"X-Men: The Animated Series - Volume Three & Four" DVD Review
September 04, 2009 by James Harvey
After the X-Men: The Animated Series - Volume One and X-Men: The Animated Series - Volume Two DVD titles flew off the shelves earlier this year, it's no surprise Buena Vista Home Entertainment is back already with two new DVD volume releases collecting 29 more episodes of the beloved animated series. Coming out of the ground-breaking "Fox Kids" era of the 1990s, X-Men: The Animated Series was very faithful to the comics from whence these characters came, sticking close to storylines and designs of the times. And as these two new releases show, while the show may have had some rough times, it's easy to tell why X-Men: The Animated Series is considered one of the best comic book-based cartoons ever.
The X-Men are back for more nonstop thrills and excitement in X-Men: The Animated Series - Volume Three of the definitive animated series. Faithfully created from the pages of the original Marvel comic books, these classic stories are a must-have for any X-Men fan! When the all-powerful Dark Phoenix inhabits the body of Jean Grey, The X-Men go to battle in order to save one of their own. Get into the action with 15 spine-tingling episodes, including the 4-part "Dark Phoenix" saga, in this collectible 2-disc set! Then, the action reaches all-new heights in the landmark X-Men: The Animated Series - Volume Four. With adventures adapted directly from the original Marvel comic books, this collection is a rich piece of the X-Men legacy and a must-have for every X-Men fan. The X-Men must join forces with the heroes of the future when Apocalypse, a mighty mutant, is driven completely mad by his powers! Discover the stunning conclusion to the 4-part epic "Beyond Good And Evil" in this sensational 14-episode set. Two great releases with 29 episodes of mutant madness!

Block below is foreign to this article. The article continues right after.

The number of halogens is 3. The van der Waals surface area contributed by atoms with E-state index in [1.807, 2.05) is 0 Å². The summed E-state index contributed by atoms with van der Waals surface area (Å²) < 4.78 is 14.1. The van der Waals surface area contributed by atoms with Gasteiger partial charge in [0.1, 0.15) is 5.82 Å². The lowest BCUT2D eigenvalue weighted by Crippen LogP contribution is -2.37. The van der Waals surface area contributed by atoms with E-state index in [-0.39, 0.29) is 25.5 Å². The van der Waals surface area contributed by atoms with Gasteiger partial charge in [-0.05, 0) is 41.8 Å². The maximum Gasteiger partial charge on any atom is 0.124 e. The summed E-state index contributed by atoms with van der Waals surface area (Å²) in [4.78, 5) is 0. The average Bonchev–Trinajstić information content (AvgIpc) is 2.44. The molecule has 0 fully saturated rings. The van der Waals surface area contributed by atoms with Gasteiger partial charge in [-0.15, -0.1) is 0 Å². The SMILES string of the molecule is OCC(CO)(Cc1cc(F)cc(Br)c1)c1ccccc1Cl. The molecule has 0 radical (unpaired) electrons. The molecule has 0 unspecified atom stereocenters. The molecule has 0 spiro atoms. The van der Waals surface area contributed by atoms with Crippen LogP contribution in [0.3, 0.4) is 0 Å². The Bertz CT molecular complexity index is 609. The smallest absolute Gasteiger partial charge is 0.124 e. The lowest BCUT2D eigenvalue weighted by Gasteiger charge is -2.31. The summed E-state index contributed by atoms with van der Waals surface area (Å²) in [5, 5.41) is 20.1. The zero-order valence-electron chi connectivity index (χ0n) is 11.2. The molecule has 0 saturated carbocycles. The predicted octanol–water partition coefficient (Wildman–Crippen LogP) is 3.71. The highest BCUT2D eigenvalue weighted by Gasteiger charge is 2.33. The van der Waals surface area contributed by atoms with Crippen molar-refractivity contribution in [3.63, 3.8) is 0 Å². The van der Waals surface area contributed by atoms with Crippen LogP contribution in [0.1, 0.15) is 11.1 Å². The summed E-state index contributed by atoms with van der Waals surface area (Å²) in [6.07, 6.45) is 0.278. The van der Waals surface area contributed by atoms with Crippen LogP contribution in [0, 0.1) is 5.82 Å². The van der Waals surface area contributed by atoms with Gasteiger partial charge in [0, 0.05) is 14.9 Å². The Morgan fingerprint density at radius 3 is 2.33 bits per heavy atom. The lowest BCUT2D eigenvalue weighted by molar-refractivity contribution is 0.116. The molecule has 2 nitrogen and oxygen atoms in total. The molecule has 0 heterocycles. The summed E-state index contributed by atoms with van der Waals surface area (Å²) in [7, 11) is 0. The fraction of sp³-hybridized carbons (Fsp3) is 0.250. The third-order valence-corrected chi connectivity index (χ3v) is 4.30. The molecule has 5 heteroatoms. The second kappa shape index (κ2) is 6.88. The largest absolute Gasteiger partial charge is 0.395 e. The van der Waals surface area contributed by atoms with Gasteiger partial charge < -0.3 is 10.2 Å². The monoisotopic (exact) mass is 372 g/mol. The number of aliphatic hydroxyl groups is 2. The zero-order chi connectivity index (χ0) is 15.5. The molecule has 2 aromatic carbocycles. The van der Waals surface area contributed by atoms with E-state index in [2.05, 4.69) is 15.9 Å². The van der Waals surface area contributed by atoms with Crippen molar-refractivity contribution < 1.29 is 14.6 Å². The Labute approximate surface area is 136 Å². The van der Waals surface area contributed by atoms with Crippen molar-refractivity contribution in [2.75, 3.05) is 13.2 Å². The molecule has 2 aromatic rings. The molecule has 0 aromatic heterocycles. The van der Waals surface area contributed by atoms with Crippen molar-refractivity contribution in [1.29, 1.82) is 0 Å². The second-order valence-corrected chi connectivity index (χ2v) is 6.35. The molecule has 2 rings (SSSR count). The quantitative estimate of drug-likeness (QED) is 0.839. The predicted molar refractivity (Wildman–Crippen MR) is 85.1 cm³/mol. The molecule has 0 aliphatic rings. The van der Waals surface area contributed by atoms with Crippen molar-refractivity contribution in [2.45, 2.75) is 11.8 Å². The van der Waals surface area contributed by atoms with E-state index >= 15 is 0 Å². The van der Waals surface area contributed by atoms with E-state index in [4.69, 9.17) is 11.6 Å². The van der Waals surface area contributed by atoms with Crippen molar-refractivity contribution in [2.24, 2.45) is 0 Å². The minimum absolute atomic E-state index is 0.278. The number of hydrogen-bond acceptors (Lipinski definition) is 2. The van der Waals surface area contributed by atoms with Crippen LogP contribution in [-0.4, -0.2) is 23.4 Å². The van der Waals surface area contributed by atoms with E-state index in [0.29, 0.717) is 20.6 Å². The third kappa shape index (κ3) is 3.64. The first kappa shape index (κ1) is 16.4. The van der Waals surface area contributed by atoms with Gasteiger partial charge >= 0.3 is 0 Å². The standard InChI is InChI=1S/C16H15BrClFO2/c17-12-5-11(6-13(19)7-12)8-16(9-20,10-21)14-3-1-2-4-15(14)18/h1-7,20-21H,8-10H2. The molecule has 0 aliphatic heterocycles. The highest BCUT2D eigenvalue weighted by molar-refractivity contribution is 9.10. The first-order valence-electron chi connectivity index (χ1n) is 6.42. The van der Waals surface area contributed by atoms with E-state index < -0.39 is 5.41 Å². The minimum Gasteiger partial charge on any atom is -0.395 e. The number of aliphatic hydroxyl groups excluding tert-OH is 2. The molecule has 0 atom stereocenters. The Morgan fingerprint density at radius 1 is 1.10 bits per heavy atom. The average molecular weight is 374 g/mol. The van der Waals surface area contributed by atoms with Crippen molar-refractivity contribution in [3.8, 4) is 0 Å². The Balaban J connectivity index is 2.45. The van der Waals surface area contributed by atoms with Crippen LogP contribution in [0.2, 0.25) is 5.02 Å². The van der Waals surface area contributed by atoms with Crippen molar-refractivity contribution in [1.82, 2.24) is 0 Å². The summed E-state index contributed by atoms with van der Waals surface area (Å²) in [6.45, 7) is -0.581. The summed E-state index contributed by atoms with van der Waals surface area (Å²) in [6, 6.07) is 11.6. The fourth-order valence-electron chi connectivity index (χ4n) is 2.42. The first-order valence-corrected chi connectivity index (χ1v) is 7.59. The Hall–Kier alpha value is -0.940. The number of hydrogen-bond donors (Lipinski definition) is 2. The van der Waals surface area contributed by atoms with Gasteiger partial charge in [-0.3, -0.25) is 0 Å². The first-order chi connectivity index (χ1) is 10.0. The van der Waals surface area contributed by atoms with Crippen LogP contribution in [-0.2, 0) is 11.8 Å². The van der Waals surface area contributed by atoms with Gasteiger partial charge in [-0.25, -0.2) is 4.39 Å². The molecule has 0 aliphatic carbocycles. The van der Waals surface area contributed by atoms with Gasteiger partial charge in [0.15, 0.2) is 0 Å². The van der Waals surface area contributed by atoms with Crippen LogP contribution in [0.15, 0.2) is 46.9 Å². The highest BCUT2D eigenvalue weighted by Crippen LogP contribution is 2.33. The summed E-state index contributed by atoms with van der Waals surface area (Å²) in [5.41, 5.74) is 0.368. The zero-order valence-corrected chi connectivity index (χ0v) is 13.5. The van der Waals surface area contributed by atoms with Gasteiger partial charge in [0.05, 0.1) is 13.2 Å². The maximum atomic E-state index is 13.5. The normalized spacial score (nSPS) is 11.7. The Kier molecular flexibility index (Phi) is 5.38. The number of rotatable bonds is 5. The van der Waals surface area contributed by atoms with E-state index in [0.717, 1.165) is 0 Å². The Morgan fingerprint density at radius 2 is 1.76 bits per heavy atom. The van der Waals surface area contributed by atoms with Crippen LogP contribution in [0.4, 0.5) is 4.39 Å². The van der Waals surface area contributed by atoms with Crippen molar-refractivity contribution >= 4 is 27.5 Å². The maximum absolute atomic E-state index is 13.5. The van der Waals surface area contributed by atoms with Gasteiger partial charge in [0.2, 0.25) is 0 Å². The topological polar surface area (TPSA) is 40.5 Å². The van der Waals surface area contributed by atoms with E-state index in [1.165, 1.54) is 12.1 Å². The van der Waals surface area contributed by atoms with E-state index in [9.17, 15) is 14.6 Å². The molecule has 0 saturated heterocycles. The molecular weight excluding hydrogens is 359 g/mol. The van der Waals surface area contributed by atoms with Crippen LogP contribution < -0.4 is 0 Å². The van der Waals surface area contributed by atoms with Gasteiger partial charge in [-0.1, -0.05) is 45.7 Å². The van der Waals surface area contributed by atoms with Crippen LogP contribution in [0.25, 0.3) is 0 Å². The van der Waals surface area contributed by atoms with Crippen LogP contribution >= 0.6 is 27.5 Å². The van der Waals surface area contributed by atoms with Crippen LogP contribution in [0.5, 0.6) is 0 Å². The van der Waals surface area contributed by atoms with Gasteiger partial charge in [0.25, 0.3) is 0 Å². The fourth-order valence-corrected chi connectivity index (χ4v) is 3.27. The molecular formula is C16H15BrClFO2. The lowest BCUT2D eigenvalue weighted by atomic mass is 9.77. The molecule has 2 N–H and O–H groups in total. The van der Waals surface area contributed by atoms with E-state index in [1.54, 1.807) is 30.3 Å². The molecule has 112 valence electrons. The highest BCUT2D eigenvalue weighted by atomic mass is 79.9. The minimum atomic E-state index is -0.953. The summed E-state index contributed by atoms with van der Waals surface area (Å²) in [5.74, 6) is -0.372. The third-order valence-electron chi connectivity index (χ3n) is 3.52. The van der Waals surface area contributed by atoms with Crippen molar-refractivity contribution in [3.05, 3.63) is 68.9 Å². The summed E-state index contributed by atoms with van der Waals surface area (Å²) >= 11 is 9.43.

Before I continue, I want to clarify that this review covers both X-Men: The Animated Series - Volume Three and X-Men: The Animated Series - Volume Four DVD titles. Given the street date and content for these two volumes releases, I believe one review to cover both titles is adequate.
It wasn't until the final episode of the first season that X-Men: The Animated Series really clicked for me and, stretched out over summer of 1993, I caught up on the first season. From there I was hooked and, as the series progressed further and further with each season, I stuck it out through, through the good and down-right terrible ("Have Yourself A Morlock Little X-Mas," anyone?). For all the faults X-Men: The Animated Series has, it's still a great and fun animated series. When the series was released onto VHS, I was there for every single release and, to this day, I still have my X-Men: The Animated Series VHSs buried somewhere with the rest of my old tapes and comics. I even have some of the previous single-disc DVD releases from Universal and Disney, too. As you could imagine, I was excited when the first two two-disc releases were announced. And now, as Buena Vista releases two more two-disc DVD volume releases for X-Men: The Animated Series, I'm glad to say fans should snatch these new releases right up, too.